Converting beta carotene...

kinyonga

Chameleon Enthusiast
If the chameleons grew up in he wild and started producing their eggs before they were taken...and the eggs had retinol in them them either the chameleon ate something that already had preformed vitaminA in it or the chameleon can convert vitamin A from beta carotene from the stomach content in the insects since most insects have a limited amount of vitaminA in them according to studies...no???
 

DeremensisBlue

Chameleon Enthusiast
Site Sponsor
If the chameleons grew up in he wild and started producing their eggs before they were taken...and the eggs had retinol in them them either the chameleon ate something that already had preformed vitaminA in it or the chameleon can convert vitamin A from beta carotene from the stomach content in the insects since most insects have a limited amount of vitaminA in them according to studies...no???
Yes, that would be the logical conclusion. And, of the two, the conversion of beta carotene (or other carotenoids) would be the answer that would make the most sense. Unfortunately, Dr. Ferguson and crew could not replicate those levels of retinol in the eggs laid by female panther in captivity that had been fed beta carotene. This is where the shade towards beta carotene comes from.
So we are left to debate options.
1) Chameleons use other carotenoids
2) Chameleons use a balance of carotenoids that was missed when beta carotene was given as an isolate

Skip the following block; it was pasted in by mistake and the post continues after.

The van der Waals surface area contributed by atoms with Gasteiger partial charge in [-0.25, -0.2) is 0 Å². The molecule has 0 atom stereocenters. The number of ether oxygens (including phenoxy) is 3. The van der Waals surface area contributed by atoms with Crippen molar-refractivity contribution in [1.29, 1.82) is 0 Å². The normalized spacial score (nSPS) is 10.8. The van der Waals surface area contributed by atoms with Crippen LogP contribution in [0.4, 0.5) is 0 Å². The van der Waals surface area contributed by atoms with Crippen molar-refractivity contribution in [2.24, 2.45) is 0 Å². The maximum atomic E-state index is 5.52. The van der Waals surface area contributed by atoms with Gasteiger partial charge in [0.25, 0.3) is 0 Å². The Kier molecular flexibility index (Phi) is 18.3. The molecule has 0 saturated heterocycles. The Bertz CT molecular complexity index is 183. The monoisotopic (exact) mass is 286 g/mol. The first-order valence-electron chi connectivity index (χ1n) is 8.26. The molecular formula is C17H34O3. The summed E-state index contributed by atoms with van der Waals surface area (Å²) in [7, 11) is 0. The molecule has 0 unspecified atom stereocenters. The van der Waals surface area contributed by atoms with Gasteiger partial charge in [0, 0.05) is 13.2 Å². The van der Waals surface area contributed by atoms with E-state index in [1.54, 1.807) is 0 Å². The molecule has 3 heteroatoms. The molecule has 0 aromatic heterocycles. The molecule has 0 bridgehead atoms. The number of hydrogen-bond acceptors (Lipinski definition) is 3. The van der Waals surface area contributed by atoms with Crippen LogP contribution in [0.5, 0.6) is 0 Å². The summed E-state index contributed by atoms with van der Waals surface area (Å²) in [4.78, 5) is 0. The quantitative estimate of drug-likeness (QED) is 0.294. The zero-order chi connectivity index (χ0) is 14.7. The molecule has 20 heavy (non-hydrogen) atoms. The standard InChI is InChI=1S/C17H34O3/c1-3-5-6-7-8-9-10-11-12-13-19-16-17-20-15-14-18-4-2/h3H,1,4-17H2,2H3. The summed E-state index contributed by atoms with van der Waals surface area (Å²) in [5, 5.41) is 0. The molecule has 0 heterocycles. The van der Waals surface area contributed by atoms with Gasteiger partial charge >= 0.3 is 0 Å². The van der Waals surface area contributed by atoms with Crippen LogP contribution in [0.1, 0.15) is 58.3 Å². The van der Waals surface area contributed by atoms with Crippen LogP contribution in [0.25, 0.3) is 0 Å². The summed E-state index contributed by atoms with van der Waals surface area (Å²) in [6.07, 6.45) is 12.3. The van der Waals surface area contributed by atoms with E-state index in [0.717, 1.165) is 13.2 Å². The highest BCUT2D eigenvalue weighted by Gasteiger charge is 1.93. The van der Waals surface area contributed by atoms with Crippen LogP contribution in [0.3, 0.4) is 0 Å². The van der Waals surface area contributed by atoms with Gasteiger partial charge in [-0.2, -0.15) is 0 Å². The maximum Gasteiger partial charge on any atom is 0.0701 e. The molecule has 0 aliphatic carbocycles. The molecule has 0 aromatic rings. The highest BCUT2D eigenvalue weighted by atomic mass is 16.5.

3) Chameleons are driven to eat vertebrates just before laying eggs (there are a number of issues with this one)
4) There was some aspect to the study that was off

Nothing here is clear, including the study. There are numerous examples of successful breeding programs that have gone on without supplementation of pre-formed vitamin A. Breeding was going on back when our supplements had beta carotene instead of vitamin A. But, on the other hand, the overall health of a clutch can measurably improve when retinol is given to gravid females that were having trouble before. There is no clear take away that gives us direction on preformed vitamin A at this time. So, this is quite the swamp.
 

kinyonga

Chameleon Enthusiast
@DeremensisBlue It is a swamp and I keep trying to figure it out...figure out what angle /information I'm missing.

I can tell you that I raised, bred, hatched, etc quite a few veiled chameleons and never used prEformed vitamin A for any of them. I never fed them or the insects any meat either. The only place any PrEformed vitamin A could have come from is the insects...but they were usually kept here and fed for a few days before the chameleons ate them so would there have been any meat products or vitamin A left in them by then? I thought my clutches were good (I always kept a few from each clutch to raise into adults.)....but maybe they could have been better with prEformed vitamin A. Who knows.